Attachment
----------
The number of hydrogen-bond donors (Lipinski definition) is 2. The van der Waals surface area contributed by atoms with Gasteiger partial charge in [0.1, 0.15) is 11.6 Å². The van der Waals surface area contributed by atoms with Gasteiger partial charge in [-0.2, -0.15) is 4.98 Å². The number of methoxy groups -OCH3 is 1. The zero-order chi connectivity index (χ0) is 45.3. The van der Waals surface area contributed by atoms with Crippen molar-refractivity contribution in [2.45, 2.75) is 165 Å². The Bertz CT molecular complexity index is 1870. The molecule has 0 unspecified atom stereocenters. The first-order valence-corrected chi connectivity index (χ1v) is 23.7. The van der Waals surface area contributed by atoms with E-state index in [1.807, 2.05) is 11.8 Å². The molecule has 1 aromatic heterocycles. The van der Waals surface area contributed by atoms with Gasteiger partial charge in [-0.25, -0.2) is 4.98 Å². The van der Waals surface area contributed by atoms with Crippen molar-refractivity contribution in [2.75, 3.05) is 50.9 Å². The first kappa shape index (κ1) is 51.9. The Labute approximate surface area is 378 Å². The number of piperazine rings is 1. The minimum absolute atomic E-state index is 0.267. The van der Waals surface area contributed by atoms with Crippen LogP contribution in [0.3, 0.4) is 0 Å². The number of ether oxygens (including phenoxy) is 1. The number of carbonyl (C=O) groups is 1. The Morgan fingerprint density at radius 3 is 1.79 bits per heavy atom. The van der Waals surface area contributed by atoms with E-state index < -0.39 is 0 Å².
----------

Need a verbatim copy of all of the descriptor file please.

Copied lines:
The number of hydrogen-bond donors (Lipinski definition) is 2. The van der Waals surface area contributed by atoms with Gasteiger partial charge in [0.1, 0.15) is 11.6 Å². The van der Waals surface area contributed by atoms with Gasteiger partial charge in [-0.2, -0.15) is 4.98 Å². The number of methoxy groups -OCH3 is 1. The zero-order chi connectivity index (χ0) is 45.3. The van der Waals surface area contributed by atoms with Crippen molar-refractivity contribution in [2.45, 2.75) is 165 Å². The Bertz CT molecular complexity index is 1870. The molecule has 0 unspecified atom stereocenters. The first-order valence-corrected chi connectivity index (χ1v) is 23.7. The van der Waals surface area contributed by atoms with E-state index in [1.807, 2.05) is 11.8 Å². The molecule has 1 aromatic heterocycles. The van der Waals surface area contributed by atoms with Gasteiger partial charge in [-0.25, -0.2) is 4.98 Å². The van der Waals surface area contributed by atoms with Crippen molar-refractivity contribution in [2.75, 3.05) is 50.9 Å². The first kappa shape index (κ1) is 51.9. The Labute approximate surface area is 378 Å². The number of piperazine rings is 1. The minimum absolute atomic E-state index is 0.267. The van der Waals surface area contributed by atoms with Crippen LogP contribution in [0.3, 0.4) is 0 Å². The number of ether oxygens (including phenoxy) is 1. The number of carbonyl (C=O) groups is 1. The Morgan fingerprint density at radius 3 is 1.79 bits per heavy atom. The van der Waals surface area contributed by atoms with E-state index < -0.39 is 0 Å².